Fund for Georgia private school tax credit program exhausted on Jan. 1

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The Atlanta Journal-Constitution will have Georgia’s largest team covering the Legislature during the 2015 session. No one will have more expertise on issues that matter to taxpayers when legislators begin work Monday.

The $58 million in tax credits the state allocated for its private school scholarship program for 2015 were gone by the end of New Year’s Day.

That gives supporters fresh ammunition to use for their push to increase spending on the program during the upcoming session of the General Assembly, which starts Jan. 12.

"This makes a strong case that it's a popular program for kids," said state Rep. Earl Ehrhart, a Republican from Powder Springs and one of the fathers of the program.

The program allows donors to student scholarship organizations to claim a state tax credit of up to $2,500 for married couples. Corporate donors can claim a credit worth up to 75 percent of their income tax liability. Statewide, the limit is $58 million worth of income tax credits for donating to scholarship organizations.

Those organizations then hand out scholarships to students to attend private schools. The organizations and schools promote the tax credit program and urge parents to donate. It was so popular last year that the $58 million cap on tax credits was met in a few weeks and advocates pushed unsuccessfully for it to be raised to $100 million.

Because the money went so fast last year, major scholarship organizations urged donors to submit their applications by the end of 20614. The student scholarship organizations then sent thousands of applications electronically to the Department of Revenue, beginning at 12:01 a.m. on New Year’s Day.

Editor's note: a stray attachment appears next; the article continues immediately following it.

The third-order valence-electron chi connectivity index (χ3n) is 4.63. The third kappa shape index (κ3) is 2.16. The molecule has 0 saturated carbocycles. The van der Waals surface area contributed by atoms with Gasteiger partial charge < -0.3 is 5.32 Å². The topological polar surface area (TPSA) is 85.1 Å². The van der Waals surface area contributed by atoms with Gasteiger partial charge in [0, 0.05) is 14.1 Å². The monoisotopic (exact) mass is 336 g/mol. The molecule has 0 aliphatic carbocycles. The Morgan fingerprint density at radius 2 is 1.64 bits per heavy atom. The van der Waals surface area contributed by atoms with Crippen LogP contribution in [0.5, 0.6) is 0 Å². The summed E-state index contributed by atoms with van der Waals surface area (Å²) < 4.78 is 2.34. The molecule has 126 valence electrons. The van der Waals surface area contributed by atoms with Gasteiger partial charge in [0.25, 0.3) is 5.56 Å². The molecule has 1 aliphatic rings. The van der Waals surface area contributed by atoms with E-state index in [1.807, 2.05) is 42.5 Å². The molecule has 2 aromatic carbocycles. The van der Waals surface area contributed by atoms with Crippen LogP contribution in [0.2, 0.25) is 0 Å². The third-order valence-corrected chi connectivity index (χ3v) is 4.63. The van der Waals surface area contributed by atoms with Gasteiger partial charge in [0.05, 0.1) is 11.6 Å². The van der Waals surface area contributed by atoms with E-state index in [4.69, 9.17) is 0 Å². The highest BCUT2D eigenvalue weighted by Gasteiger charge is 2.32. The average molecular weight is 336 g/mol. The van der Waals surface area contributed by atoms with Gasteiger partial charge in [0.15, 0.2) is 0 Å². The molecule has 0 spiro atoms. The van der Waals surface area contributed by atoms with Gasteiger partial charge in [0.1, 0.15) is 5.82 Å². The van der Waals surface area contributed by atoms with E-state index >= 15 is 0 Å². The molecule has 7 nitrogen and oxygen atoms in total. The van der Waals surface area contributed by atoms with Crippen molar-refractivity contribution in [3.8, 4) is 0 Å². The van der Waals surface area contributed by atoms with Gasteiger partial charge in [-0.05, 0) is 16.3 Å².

With strong support in the Republican-led General Assembly and an improving state budget picture, backers will make a major push to increase the limit for 2016.

Ehrhart plans to file legislation to increase the annual cap from $58 million to $250 million next year.

The program has both passionate supporters and equally passionate critics. Backers say it is an important step toward giving parents greater choice in where their children attend school. They also say it saves the state millions of dollars it would otherwise be spending educating the scholarship recipients in public schools.

Opponents say it provides a boost to private, often religion-affiliated schools while draining money from the public education system. Many of those who benefit would be going to private schools without the tax credits and scholarships, they say.

A group backed by the Southern Education Foundation sued the state over the program last year, saying the student scholarship tax credits violate both the Georgia Constitution and tax laws by, among other things, providing indirect public funding to religious schools, giving donors illegal benefits and allowing a school program to be run by private groups.

The case is pending.

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